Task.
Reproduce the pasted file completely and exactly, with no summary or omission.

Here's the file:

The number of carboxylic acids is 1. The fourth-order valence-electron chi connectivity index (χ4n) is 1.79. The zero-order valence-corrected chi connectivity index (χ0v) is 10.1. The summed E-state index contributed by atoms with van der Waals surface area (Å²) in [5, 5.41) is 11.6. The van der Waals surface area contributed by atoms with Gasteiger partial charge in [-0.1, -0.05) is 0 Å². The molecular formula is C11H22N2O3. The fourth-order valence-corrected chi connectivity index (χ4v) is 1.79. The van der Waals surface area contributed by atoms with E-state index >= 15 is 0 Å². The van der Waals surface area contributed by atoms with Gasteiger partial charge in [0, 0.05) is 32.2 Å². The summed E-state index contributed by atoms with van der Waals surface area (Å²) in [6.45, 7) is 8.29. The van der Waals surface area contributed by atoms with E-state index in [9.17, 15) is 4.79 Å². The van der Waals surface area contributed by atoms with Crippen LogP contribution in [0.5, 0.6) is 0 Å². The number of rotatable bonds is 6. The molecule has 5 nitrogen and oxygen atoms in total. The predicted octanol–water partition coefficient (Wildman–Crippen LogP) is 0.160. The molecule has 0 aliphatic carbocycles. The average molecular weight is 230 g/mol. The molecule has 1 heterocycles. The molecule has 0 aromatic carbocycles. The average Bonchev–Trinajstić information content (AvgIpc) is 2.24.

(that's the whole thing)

The number of carboxylic acids is 1. The fourth-order valence-electron chi connectivity index (χ4n) is 1.79. The zero-order valence-corrected chi connectivity index (χ0v) is 10.1. The summed E-state index contributed by atoms with van der Waals surface area (Å²) in [5, 5.41) is 11.6. The van der Waals surface area contributed by atoms with Gasteiger partial charge in [-0.1, -0.05) is 0 Å². The molecular formula is C11H22N2O3. The fourth-order valence-corrected chi connectivity index (χ4v) is 1.79. The van der Waals surface area contributed by atoms with E-state index >= 15 is 0 Å². The van der Waals surface area contributed by atoms with Gasteiger partial charge in [0, 0.05) is 32.2 Å². The summed E-state index contributed by atoms with van der Waals surface area (Å²) in [6.45, 7) is 8.29. The van der Waals surface area contributed by atoms with E-state index in [9.17, 15) is 4.79 Å². The van der Waals surface area contributed by atoms with Crippen LogP contribution in [0.5, 0.6) is 0 Å². The number of rotatable bonds is 6. The molecule has 5 nitrogen and oxygen atoms in total. The predicted octanol–water partition coefficient (Wildman–Crippen LogP) is 0.160. The molecule has 0 aliphatic carbocycles. The average molecular weight is 230 g/mol. The molecule has 1 heterocycles. The molecule has 0 aromatic carbocycles. The average Bonchev–Trinajstić information content (AvgIpc) is 2.24.